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Chapter Summary

The really remarkable thing about all the poems that are even possibly from the autumn or winter of 1510 is the entire absence of reference in them to the fall of Liu Chin. Ho Ching-ming rarely refers explicitly to particular political events in his verse, especially that written at home, but he does at least hint at the import for himself of developments in the capital, such as his discharge from the civil service rolls. One would thus expect to find some mention of Liu's downfall, at least some oblique reference to good news or the recall to office of some of his purged friends. Though Liu Chin was gone and his opponents rehabilitated, the future remained uncertain. Tai Kuan had warned Ho of this in a letter from Peking apparently written early in 1511.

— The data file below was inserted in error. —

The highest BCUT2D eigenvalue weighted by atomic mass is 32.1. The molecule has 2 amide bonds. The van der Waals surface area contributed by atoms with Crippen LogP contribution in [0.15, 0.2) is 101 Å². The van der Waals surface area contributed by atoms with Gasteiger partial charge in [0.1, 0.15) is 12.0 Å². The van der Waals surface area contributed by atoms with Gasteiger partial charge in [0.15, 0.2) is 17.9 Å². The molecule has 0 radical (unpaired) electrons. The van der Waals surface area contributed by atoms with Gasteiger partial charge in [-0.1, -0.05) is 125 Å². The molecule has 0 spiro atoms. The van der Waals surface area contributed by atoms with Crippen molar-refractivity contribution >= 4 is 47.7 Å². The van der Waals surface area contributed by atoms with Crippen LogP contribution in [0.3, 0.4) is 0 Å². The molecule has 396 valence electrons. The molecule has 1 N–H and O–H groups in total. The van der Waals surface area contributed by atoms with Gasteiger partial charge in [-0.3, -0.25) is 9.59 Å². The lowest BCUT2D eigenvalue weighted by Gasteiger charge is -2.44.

Keywords: Ho Ching-ming; Liu Chin; Peking; political events; Tai Kuan



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